Is Bengals’ Andy Dalton Finally Ready to Be Efficient Game Manager?


Jun 16, 2015; Cincinnati, OH, USA; Cincinnati Bengals quarterback Andy Dalton (14) throws a pass during minicamp at Paul Brown Stadium. Mandatory Credit: Aaron Doster-USA TODAY Sports

The Andy Dalton conversation will continue in 2015.  Fans will continue to wonder heading into the season whether Dalton can act as the Cincinnati Bengals‘ quarterback while the team finds success in the playoffs.  His play has been erratic and inconsistent to date and it has often felt like the team was winning in spite of him, though Dalton has made nice plays periodically throughout his career.

Jun 16, 2015; Cincinnati, OH, USA; Cincinnati Bengals offensive coordinator Hue Jackson during minicamp at Paul Brown Stadium. Mandatory Credit: Aaron Doster-USA TODAY Sports

2015 will be Andy Dalton’s second year with offensive coordinator Hue Jackson.  The goal for the offense in Jackson’s first year was to create balance within the offense by asking Dalton to throw the ball less than he was asked to under previous coordinator Jay Gruden.  Jackson also offered a game plan that put less pressure on Dalton by requiring him to make simpler and quicker throws.  These plays often asked the playmakers to create yards after the catch rather than ask Dalton to throw the ball down field, and when he threw it down field, Dalton was often asked to make basic reads.

The team’s 2014 plan will continue in 2015, as the Bengals look to establish themselves as one of the league’s premier running teams.  Employing such an approach will force defenses to account for Jeremy Hill and Co., which, theoretically, would open up the field for Andy Dalton.  It’s a tactic that should make things easier for the team’s fifth-year leader, especially as he enters the year with a season of Jackson under his belt.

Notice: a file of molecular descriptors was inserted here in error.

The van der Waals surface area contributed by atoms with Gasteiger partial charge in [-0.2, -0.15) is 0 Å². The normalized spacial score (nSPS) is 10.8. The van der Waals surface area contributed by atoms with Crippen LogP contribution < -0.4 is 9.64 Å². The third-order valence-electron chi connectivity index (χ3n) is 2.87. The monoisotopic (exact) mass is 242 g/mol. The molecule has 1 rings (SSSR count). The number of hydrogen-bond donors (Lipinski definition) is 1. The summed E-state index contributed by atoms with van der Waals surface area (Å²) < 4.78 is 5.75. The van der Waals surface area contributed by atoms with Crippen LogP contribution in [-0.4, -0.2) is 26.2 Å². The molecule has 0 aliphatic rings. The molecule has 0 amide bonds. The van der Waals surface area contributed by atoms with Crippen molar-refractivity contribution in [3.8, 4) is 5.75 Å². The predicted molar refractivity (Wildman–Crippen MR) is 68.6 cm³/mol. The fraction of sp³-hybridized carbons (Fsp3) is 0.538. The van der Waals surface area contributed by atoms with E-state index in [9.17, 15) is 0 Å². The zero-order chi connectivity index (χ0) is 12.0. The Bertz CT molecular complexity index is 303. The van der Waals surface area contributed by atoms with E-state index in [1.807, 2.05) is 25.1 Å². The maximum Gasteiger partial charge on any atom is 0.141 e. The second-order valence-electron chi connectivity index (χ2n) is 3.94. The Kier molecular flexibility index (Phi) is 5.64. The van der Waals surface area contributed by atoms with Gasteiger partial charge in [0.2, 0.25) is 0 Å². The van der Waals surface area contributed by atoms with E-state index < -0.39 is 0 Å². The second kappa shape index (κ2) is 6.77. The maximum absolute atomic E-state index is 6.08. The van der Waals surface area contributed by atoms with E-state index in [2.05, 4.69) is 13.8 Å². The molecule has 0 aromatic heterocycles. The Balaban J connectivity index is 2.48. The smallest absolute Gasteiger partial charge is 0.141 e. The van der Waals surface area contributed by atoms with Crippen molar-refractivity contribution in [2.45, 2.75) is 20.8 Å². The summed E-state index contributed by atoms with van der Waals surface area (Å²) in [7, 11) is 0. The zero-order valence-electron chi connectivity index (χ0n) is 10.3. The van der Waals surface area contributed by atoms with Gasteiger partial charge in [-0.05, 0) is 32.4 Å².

Hue Jackson has always maintained confidence in his quarterback.  He has spoken about being “tethered” to Dalton as he maintained his belief in his guy.  This year, Jackson continues to focus on decreasing the offense’s turnover numbers as Dalton continues to make strides according to the second-year coordinator.

"“I think our quarterback has done an outstanding job this offseason of taking the group and making them understand what we have to get done. He is more vocal. He understands what his agenda is now more so than ever. We’ll ride with him. I think he’s going to lead this team where it has to go.”"

Despite all the changes intended to bring balance to the offense and help avoid turnovers, Andy Dalton threw 17 (third most in the NFL; 18 was the most) interceptions in 2014.  For a player receiving so much aid, and for an offense asking its quarterback to be nothing more than a game manager, this amount of errors is simply too much.  If the team hopes to take the next step towards greater success, Dalton will need to cut down on such mistakes.

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Andy Dalton’s problem has always been a lack of consistency and ability to play big in significant moments.  With the goal being to decrease the number of these moments, Dalton may not face as much pressure in the coming season.  The unintended consequence here is that Dalton may face more situations where games remain close in the fourth quarter, and hence, he may have to make big throws down the stretch of games.

Teams who rely on the running game and defense rarely run away with games come the fourth quarter.  Can the Bengals maintain leads late in the game and allow Dalton to remain a game manager?  Despite the team’s public expression of confidence time and time again, fans’ opinion of Dalton won’t change until he can play his role effectively, and even then, we have yet to find out if this role is enough to help this team do more than simply qualify for the playoffs.

Next: Will Jake Fisher Prove to Be Valuable in the Red Zone?